At first I ran. I would be gone for 2-3 hours at a time just running and walking anywhere I could get to. Looking back I feel like this was more of an attempt to just "run away" than exercise, but hey it still burned some calories. I really, really detested my body and wanted to look nothing like a "mother."
But then I got pregnant again and with it came the first trimester where I could not exercise. I'm always pretty sick during that first trimester so it was back to the couch for me. Except I was still 20 lbs up from my "normal" weight because the baby weight from Caleb had not come off. And I didn't care at that point. I spent Abigail's pregnancy eating whatever sounded good. I had zero willpower and what little I did have went to staying sane, not watching my weight.
After she was born I really did not recognize my body. I felt like it had become a victim to grief and two full term pregnancies just ten month apart. My body was worn, stretched out, and BIG. I thought maybe breastfeeding would help lose the weight (because that is what I had always heard=false), but for me it seemed to just stall my metabolism and made me more hungry.
When I got cleared to exercise at my 6 week appointment, I started running again. It hurt to run-as in my knees hurt because of all the extra weight I was carrying. I was angry because I had the weight of two pregnancies but only one baby to show for it. Everything with my body seemed like an uphill battle and I continued to
When Abigail was six months old I knew I had to get serious about getting this weight off. The emotional and mental toil it was taking on me and my family was a lot. On average it took me at least 30 minutes to find something that fit to leave the house. Since losing Caleb I had developed a real PTS relationships with maternity clothes and immediately put them up once Abigail was born. So that left me with a small choice of clothes, and specifically ones that were not flattering. My husband was so sweet as he encouraged me each Sunday as I tried to find something to wear to Church through tons of tears.
I tried to go to a gym but grief and the lack of sleep from a new baby had changed me. It's hard to make decisions in grief and when I went to the gym I was like a lost puppy. I had zero initiative, motivation or desire to be there. I couldn't decide what equipment to use or for how long and everything felt overwhelming. I left with the realization that I could not do this on my own.
So I talked with my husband and we decided to set aside a bigger chunk of our budget than planned that would allow me to join a group exercise program. I joined Guardian Fitness with the hope that maybe this program could help me get my body back. I was right, but it also gave me so much more.
Guardian Fitness (or G-Fit for short) is a special group exercise program that is run by a military sergeant. We did things like push trucks, take sledge hammers to tires, and hit baseball bats against hanging bags. It was not your ordinary work out. And I loved it! I began to see results immediately but what I didn't expect were the results I saw emotionally. I began to have less anxiety, less breakdowns and less trips to see my counselor. Each work out (twice a week) I would envision my anger over losing Caleb and take it during class. I was literally beating the grief out of me! And the best part-the military sergeant in charge is a devoted Christian. He mentioned Christ often during the workouts and was not afraid to let his faith show. It was the best of both worlds-faith and exercise.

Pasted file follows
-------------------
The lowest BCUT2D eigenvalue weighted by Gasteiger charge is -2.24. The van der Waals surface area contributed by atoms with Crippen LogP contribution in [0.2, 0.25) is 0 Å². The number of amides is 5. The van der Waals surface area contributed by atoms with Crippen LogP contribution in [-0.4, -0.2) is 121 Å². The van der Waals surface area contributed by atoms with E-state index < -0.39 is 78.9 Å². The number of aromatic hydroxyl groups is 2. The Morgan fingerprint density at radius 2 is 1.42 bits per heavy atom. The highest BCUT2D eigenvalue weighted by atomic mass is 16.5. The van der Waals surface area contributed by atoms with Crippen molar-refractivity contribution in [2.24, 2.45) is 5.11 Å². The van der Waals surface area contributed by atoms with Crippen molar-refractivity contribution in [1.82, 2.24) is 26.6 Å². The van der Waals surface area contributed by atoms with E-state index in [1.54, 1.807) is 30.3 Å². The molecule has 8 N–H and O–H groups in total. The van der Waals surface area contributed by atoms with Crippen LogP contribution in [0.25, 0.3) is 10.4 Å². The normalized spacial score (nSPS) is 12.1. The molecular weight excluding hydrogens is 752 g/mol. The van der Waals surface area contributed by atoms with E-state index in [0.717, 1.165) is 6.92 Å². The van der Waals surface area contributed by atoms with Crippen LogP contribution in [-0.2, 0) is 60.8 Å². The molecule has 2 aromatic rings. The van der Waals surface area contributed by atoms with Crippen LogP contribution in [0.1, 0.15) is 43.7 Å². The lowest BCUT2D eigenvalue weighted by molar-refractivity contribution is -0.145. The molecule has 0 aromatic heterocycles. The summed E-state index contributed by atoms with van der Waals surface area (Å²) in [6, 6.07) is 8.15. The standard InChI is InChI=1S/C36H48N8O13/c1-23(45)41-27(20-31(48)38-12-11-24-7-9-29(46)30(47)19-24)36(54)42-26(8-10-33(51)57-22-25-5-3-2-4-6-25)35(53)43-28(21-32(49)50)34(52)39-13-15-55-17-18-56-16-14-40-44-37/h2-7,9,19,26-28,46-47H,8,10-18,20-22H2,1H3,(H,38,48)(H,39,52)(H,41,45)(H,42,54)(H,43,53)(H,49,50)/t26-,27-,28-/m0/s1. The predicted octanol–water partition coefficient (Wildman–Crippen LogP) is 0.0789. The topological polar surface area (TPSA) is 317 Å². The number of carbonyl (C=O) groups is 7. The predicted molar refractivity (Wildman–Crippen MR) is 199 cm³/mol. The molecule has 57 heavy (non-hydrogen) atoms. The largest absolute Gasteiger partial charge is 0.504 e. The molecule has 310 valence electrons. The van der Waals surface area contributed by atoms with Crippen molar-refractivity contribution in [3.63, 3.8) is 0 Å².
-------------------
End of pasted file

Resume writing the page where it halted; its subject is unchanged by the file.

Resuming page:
G-Fit helped me lose 27 lbs. in a year and made me recognize my body again. Just recently I decided to leave G-Fit to join weight watchers and focus on my eating. Our budget could not afford both, so I've had to do them in separate chunks. I felt my body was where it should be, but I was still too attached to food. Ever since Caleb died I have leaned heavily on food. There is this voice in my head that whispers, "your son died, you deserve ________(insert whatever bad food I'm craving)." And 9 times out of 10 I gave into that voice. I don't think I would have been strong enough to part with food any earlier than now, 3 years out. Food was a great comfort to me after Caleb died and some days it was the only thing I looked forward to. But it feels like its time now to cut the cord so to speak and regain even more control back.
Exercise and body image can be so hard during grief. What I've learned is that you have to find what works for you and start slow. I truly believe that a big part of my healing emotionally was due to being able to exercise intensely, but I needed to do that with others because I wasn't structured enough on my own. Be gentle with yourself and don't set time limits. I'm still not at my "pre-pregnancy" weight and its been almost 3 years since Caleb. But I'm getting there and that's the point. I think losing the weight and getting back in shape have also helped me to reconcile with my body. I've spent so long hating my body for killing Caleb. Whipping it back in shape has been good because it puts me in charge again.
So for all those grieving moms out there who don't recognize their bodies and have no living baby to cover the body up, I hear ya. It sucks and its not fair. But don't give up, in time you will get things back under control, one step at a time.